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Old 01-04-2010, 12:28 PM
dakid dakid is offline
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Join Date: Jun 2009
Posts: 191

Originally Posted by constlady View Post
And for those of us with quite real concerns about the potential repercussions of not being adequately understood, this is the key.

I live in the smallest, most rural county in New York State.
It's a definite red streak politically and that conservatism runs through the judicial system.

If the law guardian of the children for whom I am currently legally responsible gets the impression from someone with a different definition of polyamory than I have that my lifestyle includes massive orgies or a constantly rotating cast of characters in and out of my life, I will be facing an uphill battle with the entire system in order to keep these kids safe.

It won't matter that their mother is an incarcerated addict - that's an understood disease, the system is used to dealing with that.
It won't matter that their father is a convicted felon and has also been found guilty of neglect previously - that again is a known enemy.
But let it get out that their grandmother is *gasp* polysomething and immediately red flags will be raised.

So these discussions on finding a definition, on being able to present to mainstream society a non-threatening picture that clarifies who I am and how I love have a very serious and very real potential to impact not only my life but the lives of four young children.

Personally, I don't wish to define how anyone lives their polylife, just as I don't want mine defined. But the reality for those of us who live under the threat of persecution is that there does need to be some sort of basic definition, not only for the outsiders to understand but for those within the community to rally around to remove that threat.
i feel for you, i really do. this is a difficult situation for you to be in i do understand that. i myself was until recently the full-time carer/parent of my young niece, because of both her parents drug and alcohol addictions. i had social services poking their noses into every area of my life, and i too lived in fear of being judged because of my sex and love life.

i was very lucky in that i have a friend who is a family lawyer and has a great deal of experience in this matter, sadly only in the UK otherwise i would perhaps suggest you two linking up. the advice i got from her kept me going at times when i thought i could go mad here.

happily for us, and more than miraculously to be honest, my niece was able to return to live with her mother (my sister) in august 2009, and my sister has now achieved 12 months clean of all illegal drugs (and been thoroughly tested don't you worry! regular hair tests and ongoing). i remain however responsible formy niece alongside my sister.

anyway, what i found was that in the UK there is reluctance to take children away from family care (we call it kinship care) mostly due to the cost of funding state care of a child. things have to be pretty bad before they'll do that. also, what i do when i am not with my niece, i was advised, is unlikely to be seen as relevant by a judge or social worker unless it somehow affected my niece.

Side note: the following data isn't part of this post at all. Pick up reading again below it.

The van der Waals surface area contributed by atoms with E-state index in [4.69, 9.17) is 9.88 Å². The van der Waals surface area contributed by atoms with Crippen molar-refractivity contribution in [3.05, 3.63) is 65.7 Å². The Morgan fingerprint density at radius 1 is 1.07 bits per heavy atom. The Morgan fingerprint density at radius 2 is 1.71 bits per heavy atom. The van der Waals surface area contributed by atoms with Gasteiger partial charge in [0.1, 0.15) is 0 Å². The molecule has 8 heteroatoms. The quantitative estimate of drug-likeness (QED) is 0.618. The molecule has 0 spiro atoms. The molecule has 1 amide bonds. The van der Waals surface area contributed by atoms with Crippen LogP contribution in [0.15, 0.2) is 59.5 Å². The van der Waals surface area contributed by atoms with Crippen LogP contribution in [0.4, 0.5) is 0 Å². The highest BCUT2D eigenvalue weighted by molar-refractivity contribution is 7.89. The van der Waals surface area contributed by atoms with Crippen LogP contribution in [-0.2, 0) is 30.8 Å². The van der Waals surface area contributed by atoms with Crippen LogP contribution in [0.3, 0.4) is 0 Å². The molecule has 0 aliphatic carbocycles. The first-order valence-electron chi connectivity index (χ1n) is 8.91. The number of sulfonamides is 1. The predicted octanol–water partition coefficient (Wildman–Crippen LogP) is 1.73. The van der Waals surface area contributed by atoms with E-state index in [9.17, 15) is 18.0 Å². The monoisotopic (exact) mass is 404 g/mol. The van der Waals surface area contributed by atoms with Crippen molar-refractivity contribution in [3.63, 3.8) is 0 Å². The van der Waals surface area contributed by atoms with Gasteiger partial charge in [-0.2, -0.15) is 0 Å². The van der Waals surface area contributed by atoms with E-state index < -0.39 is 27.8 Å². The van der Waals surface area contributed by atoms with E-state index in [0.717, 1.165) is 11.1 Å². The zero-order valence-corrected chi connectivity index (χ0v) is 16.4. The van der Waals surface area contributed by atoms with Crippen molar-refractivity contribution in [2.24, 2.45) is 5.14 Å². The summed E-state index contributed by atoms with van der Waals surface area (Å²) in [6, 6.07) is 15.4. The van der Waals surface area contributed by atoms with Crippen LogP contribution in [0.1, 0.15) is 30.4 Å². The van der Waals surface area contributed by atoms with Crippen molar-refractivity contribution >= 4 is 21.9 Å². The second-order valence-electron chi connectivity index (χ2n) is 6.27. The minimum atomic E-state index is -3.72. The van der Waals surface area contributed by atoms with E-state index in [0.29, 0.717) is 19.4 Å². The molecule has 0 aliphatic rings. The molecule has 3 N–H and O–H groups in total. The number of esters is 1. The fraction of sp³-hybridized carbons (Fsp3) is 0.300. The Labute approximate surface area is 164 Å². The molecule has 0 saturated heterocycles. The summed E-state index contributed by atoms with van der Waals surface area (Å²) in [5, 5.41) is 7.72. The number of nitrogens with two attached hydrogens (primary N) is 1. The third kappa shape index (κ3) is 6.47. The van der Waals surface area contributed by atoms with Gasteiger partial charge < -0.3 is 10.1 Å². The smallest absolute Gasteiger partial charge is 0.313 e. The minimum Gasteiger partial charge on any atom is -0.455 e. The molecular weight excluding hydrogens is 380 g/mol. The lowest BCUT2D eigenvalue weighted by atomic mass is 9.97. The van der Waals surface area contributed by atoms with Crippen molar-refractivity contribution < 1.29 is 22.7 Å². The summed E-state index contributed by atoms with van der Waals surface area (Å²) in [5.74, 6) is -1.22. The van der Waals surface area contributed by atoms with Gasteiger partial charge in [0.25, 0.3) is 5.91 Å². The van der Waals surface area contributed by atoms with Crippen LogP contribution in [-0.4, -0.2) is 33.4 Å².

i am sober, don't drink or take drugs. my niece was introduced to and developed fabulous friendships with my friends and partner, and the social workers did accept that these were stable longterm relationships with positive benefits for both my niece and myself. i never told her about or allowed her to meet my fuck-buddy and if i had had any one-night stand or similar she would never have known about that either. not that i had the time or energy but!

since my sex-life never infringed upon her life in any way (my fuck buddy would only visit whilst she was at school) and my partnerships/friendships are as stable as anyone's i was not judged negatively at all. they simply didn't know about my sex life beyond my partnerships, my lawyer advised i approach it on a need-to-know basis and as long as my niece didn't know and therefore wasn't being asked to lie or keep secrets, then they didn't need to know either.

of course they had to ask questions, but i was assured and do believe that they would have to ask questions about anybody in care of a child, whether single/celibate/monogamous/whatever. what they care about is stability, protection from abuse, and general safety, not how we get our rocks off when the child isn't there to be affected.

i do appreciate this may be different where you are, and i also remember from my own experience that however rationally we know something we still fear the worst, at least i often did. i just hope that you have a similar experience to mine, or at least that my story gives you something on some level.

on a more general level i very much agree with what ceoli has written here, we need to be careful not to adopt the prejudices of those who might judge us and to stay true to ourselves. if people are prejudiced against polyamory then no amount of stability/permanence/polyfidelity is going to beat that prejudice.

it is good practise in social care and child protection to judge each case on its merits. just because you may identify as poly does not mean that you live your life exactly as all others do who share that identity. that wouldn't be possible would it!

imagine if everybody, for example, who identified as a football fan was judged for the behaviour of every single other football out there, regardless of their behaviour, how awful that would be.

i wish you and your grandchildren all the very best, x

Last edited by dakid; 03-15-2010 at 11:01 PM.
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